A year on, Dataflex's $10.7m debt goes unpaid

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A year on, Dataflex's $10.7m debt goes unpaid

A year after one of the most high-profile channel collapses in recent memory, the liquidators have shed more light on the fall of Dataflex.

The Canberra-based reseller, which collapsed after 27 years in business, left more than $10 million in debts to trade creditors and employees.

The list of creditors in the report by insolvency practitioner RSM Bird Cameron reads like a sombre who's who of the Australian IT industry.

Other than Dicker Data and Ingram Micro, which were both listed with a zero balance on the ledger, it seems barely any distributors were spared, with $698,000 owed to Synnex, $273,000 to Nextgen Distribution, $228,000 owed to Distribution Central, $174,000 to Avnet, $78,000 to Bluechip Infotech, $47,000 to Alloys and $36,000 to Westcon.

Vendors didn’t escape either, including $367,000 owed to Dell and $115,000 to Hitachi Data Systems. Even other resellers were burned, with CompNow owed $114,000, Best IT Engineering owed $106,000 and mobility outfit Delv owed $26,000.

All in all, the debts add up to $10.7 million. Some trade creditors told CRN that their debts were covered by insurance, others had written it off.

With employees taking first precedence and secured creditor NAB still owed more than $1 million, it's unlikely trade creditors ever see any return.

The boss of one of the disties told CRN that the situation "further emphasised the role the distributor plays in the channel and how much support distributors give to resellers to try and create business".

Of the $720,000 in unpaid wages and super owed to employees, so far some $286,000 has been paid out through the government's Fair Entitlements Guarantee Scheme (FEG), which replaced the previous General Employee Entitlements and Redundancy Scheme (GEERS).

Asset sale

What was left of Dataflex was ultimately acquired by managed services provider VTS IT in April 2014; the latest liquidators report shows that the buyer spent $160,000 to get the plant, equipment and vehicles, plus the business name and customer list of Dataflex's cloud division, Blucloud.

The sale to VTS IT, which was first mooted in April, was dragged out for almost two months because one of the secured creditors, Commonwealth Bank, stalled on providing consent for the deal. The other secured creditor, NAB, "provided consent in a timely manner", according to the liquidators report.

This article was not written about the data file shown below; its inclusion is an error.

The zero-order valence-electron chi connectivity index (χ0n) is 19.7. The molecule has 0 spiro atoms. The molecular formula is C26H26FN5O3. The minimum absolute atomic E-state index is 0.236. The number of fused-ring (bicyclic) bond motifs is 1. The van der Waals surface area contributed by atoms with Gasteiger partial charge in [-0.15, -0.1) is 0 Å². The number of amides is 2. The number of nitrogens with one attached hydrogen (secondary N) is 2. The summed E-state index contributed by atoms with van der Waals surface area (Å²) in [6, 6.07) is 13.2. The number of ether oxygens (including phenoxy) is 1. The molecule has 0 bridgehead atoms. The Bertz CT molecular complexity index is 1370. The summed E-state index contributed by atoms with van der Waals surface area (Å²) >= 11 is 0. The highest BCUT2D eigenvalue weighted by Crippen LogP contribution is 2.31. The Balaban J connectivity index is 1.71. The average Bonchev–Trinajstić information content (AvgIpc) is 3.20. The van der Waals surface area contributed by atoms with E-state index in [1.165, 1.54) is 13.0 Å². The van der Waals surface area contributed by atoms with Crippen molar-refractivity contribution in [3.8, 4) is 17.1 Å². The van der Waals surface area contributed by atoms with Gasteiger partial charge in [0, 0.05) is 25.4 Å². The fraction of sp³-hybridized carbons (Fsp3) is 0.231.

Dataflex's debtor book was worth $3.3 million but $2.7 million of these are disputed. The liquidators have managed to recover $560,000 so far, with another $112,000 being actively pursued.

According to the report, the liquidators have considered legal action over a dispute with Hitachi Data Systems that had been running since 2011, related to a contract with the Department of Human Services.

HDS had been required to nominate an SME partner to perform a minimum of 10 percent of the work, and chose Dataflex.

Dataflex expected to provide 13 percent of the work, worth $1.8 million, but claims it was only ever paid $582,000. The liquidator was considering seeking litigation funding to pursue a return via the courts.

An HDS spokesperson told CRN: "HDS has no matters or liabilities outstanding with Dataflex or its administrators. As such, we would deny all claims arising from any legal action."

The reseller had another dispute with Tech Mahindra, with Dataflex claiming to be owed almost $600,000 in unpaid sales commissions and services after one of its employees was seconded to the Indian outsourcing firm for a period of time.

However, Tech Mahindra is owed roughly $1 million for unpaid goods, and would seek to offset Dataflex's claim against its own. The liquidator has opted to "discontinue recovery action against Tech Mahindra".

To make matters more complicated, Dataflex had been courting Tech Mahindra for many months as a potential buyer.

While the liquidator's investigation suggests Dataflex may have been trading insolvent since 1 August 2013, Dataflex's director said that he had reasonable expectations of being acquired by Tech Mahindra, in which case the buyer would pay the debts in full.

When Tech Mahindra pulled the plug on the potential acquisition, Dataflex swiftly moved toward administration, then liquidation.

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